In this extensive inquiry into form, and departure from form, he is challenging the ‘will’ of the steel. Fabricated by hand in heavy guage stainless steel, Prince’s objective is to bend the assumed line of cube or sphere to realize a new shape. The molten surfaces, where only the barest vestiges of ‘cube’ or ‘sphere’ remain, creates a new order of light reflections and thus an entirely different relationship between sculpture and environment. Light plays on these surfaces in a way that activates both the space and its surround. The “cube” is no longer dormant, but has the potential for a dynamic dialog with light and space.
The current work, Liquid State, is a natural extrapolation of the Torn Steel inquiry. In lieu of tearing, he is now disrupting the pure form through molding, forming, and contouring. The resulting undulating surfaces are counter-intuitive, given the inherent rigidity of the material – especially given the thickness of steel he employs.
In a recent essay, art critic Dorothy Joiner commented: “One of Plato’s favorite sayings is: God is always doing geometry. Classic forms bear historical and symbolic associations… yet it would seem that Prince has spoiled Plato’s divinely perfect geometric forms. He prefers a marriage of form and accident, or form and intentional morphing of form into something decidedly non-geometric.”
Jonathan Prince has exhibited his sculptures at the Cynthia-Reeves gallery in New York City; and has had a series of important, recent public art installations in New York, including TORN STEEL at the 590 Madison Avenue Sculpture Garden; an installation at the 535 Madison Avenue Sculpture Plaza; an exhibition of G2V at Dag Hammarskjold Plaza at the United Nations; and, an exhibition of two black granite sculptures on Pier 64 at Hudson River Park. One of these sculptures will travel for a two-year installation in San Diego, California; and an installation of his seminal work, Ellipsis, will be on view at the Whitehead Institute in Cambridge, Massachusetts, next year.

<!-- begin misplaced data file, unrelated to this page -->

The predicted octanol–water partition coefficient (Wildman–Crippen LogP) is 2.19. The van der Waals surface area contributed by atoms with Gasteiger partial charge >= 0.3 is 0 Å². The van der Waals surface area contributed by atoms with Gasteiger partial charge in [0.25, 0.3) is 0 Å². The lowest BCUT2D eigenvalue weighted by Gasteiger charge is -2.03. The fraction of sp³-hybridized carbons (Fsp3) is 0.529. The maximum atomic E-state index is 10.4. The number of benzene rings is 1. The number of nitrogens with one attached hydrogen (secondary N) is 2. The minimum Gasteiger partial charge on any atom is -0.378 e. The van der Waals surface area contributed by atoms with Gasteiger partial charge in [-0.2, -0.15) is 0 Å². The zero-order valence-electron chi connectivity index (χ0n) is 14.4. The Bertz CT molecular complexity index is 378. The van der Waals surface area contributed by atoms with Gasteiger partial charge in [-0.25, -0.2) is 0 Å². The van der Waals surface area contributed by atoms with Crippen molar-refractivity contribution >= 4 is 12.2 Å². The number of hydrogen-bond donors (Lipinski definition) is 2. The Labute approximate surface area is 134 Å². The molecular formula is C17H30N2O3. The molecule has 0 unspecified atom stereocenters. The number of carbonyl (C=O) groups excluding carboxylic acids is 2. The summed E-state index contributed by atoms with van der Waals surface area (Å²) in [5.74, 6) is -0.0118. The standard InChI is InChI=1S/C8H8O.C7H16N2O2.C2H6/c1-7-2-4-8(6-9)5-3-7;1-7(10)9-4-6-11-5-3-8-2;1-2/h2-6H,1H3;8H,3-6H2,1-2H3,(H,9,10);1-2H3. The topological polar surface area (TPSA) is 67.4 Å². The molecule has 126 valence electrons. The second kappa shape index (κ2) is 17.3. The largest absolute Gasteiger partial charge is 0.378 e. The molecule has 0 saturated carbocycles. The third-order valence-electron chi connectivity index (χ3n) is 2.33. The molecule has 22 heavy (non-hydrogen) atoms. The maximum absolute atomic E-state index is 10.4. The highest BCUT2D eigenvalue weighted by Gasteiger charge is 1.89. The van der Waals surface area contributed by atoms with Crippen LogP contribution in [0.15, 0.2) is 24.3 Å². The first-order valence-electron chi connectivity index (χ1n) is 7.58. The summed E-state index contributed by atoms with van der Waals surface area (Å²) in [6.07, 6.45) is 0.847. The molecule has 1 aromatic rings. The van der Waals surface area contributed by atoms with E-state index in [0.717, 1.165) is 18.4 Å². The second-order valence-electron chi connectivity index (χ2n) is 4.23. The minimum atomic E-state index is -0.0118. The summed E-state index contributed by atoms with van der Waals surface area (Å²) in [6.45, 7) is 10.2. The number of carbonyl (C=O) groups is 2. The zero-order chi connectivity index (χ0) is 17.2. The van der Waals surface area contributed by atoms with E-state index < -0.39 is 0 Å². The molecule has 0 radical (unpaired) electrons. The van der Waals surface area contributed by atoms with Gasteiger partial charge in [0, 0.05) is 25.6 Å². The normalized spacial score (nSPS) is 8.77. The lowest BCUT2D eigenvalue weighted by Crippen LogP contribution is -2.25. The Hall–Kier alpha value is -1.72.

Jonathan Prince’s Vestigial Block is on permanent view at the Eli and Edythe Broad Art Museum at Michigan State University in East Lansing. The monumentally scaled sculpture is one of three currently on display as part of the museum’s Sculpture Garden, surrounding the new Zaha Hadid designed museum.
For more information on the series and the artist’s practice, please call 212 714 0044, or visit the online gallery at: Cynthia-reeves.com.
ART MIAMI December 2-7, 2014 Booth A40.